WPBS-DT, virtual channel 16 (UHF digital channel 41), is a Public Broadcasting Service (PBS) member television station licensed to Watertown, New York, United States and serving Upstate New York's North Country. The station is owned by the St. Lawrence Valley Educational TV Council. WPBS-DT's studios are located on Arsenal Street in Watertown, and its transmitter is located on St. Lawrence County Route 194 in Denmark.

WPBS operates a full-time satellite, WNPI-DT (virtual channel 18, UHF digital channel 23), licensed to Norwood, with transmitter in South Colton. The two stations combined have significant viewership in much of eastern Ontario, Canada, including Ottawa and Kingston.

History[edit | edit source]

The St. Lawrence Valley Educational Television Council, which was organized in 1958, originally produced educational television programming to be carried by local CBS affiliate WWNY-TV (channel 7). In 1971, it established an independent PBS station, WNPE-TV, using WWNY's original studios on Champion Hill as the commercial station had already relocated to a larger facility in Watertown. Full-time satellite WNPI signed on a few months later. Outgrowing the Champion Hill location itself, WNPE moved to a new building in Watertown in 1978.

Because of its large Canadian viewership, WNPE was one of the most successful PBS stations, with fundraising totals often exceeding those of stations in much larger markets.

For a minor sum, the rights to use the WPBS call letters were purchased from a small radio station in Conyers, Georgia in the late 1990s, and the callsign change took effect on September 1, 1998. Despite the calls, which mimic the callsign schemes used by stations owned by ABC, NBC and CBS in New York City and Los Angeles, it is not an owned-and-operated station, as PBS therefore cannot own or operate any of its member stations or regional member networks due to the network's local and non-profit nature; the WPBS callsign reflects the station's affiliation and programming, but not any special status within the PBS network.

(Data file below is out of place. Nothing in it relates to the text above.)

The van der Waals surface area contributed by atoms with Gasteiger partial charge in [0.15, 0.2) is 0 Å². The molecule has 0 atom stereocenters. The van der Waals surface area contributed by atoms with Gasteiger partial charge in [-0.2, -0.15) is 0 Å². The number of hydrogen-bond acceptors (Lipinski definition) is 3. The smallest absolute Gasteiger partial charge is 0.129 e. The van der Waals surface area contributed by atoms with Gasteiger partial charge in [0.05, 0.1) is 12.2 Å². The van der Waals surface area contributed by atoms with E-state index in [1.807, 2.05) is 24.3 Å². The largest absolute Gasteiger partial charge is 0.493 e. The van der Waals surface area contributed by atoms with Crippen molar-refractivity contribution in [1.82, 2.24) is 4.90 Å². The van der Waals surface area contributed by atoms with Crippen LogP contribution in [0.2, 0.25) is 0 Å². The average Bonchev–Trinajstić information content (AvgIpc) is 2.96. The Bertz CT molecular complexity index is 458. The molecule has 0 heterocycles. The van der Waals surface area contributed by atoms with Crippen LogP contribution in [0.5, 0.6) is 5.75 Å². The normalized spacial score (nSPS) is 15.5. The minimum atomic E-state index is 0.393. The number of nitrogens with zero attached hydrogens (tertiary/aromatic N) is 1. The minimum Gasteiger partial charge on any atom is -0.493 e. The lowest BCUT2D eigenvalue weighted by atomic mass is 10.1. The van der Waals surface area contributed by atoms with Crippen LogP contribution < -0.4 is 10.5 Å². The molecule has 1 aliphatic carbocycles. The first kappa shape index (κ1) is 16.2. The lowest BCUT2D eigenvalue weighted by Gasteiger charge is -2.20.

Despite its strong viewership in Canada, Rogers Cable, the main cable provider in Ottawa, announced in July 2009 that it would replace WPBS on its systems with Detroit's WTVS by mid-August to provide a higher-quality PBS feed, as WTVS could be fed via fiber optic cable rather than from over-the-air signals. Shortly after receiving this news, a Facebook campaign called 'Save WPBS in Ottawa' (later renamed 'Ottawa Loves WPBS') urging Rogers to reconsider its decision to pull the station was launched, attracting hundreds of supporters, as well as local Ottawa politicians. On July 30, 2009, it was announced that WPBS would offer a fiber-optic feed of the station for Rogers transmitted from Buffalo, New York.

Erie, Pennsylvania's WQLN, which serves viewers in the London, Ontario area through Rogers, was also threatened with removal from the Rogers system; as with WPBS, WQLN offered a fiber connection with Rogers.

TV stations in New York
WNET, Newark/New York City

WLIW, Garden City/Long Island
WNJN/WNJB, Trenton/New Brunswick
WPBS/WNPI, Watertown/Norwood
WMHT, Schenectady/Albany
WNED, Buffalo
WXXI, Rochester
WCNY/W22DO-D, Syracuse/Deerfield
WSKG/WSKA, Binghamton/Corning
WCFE, Plattsburgh

TV Stations in Northern New York State and the St. Lawrence Valley, including Watertown
Watertown/Carthage St. Lawrence County
WPBS 16 (PBS) WWNY-CD 28 (Fox)
WNYF-CD 28 (Fox)
Defunct stations
WLOT-LP, Watertown
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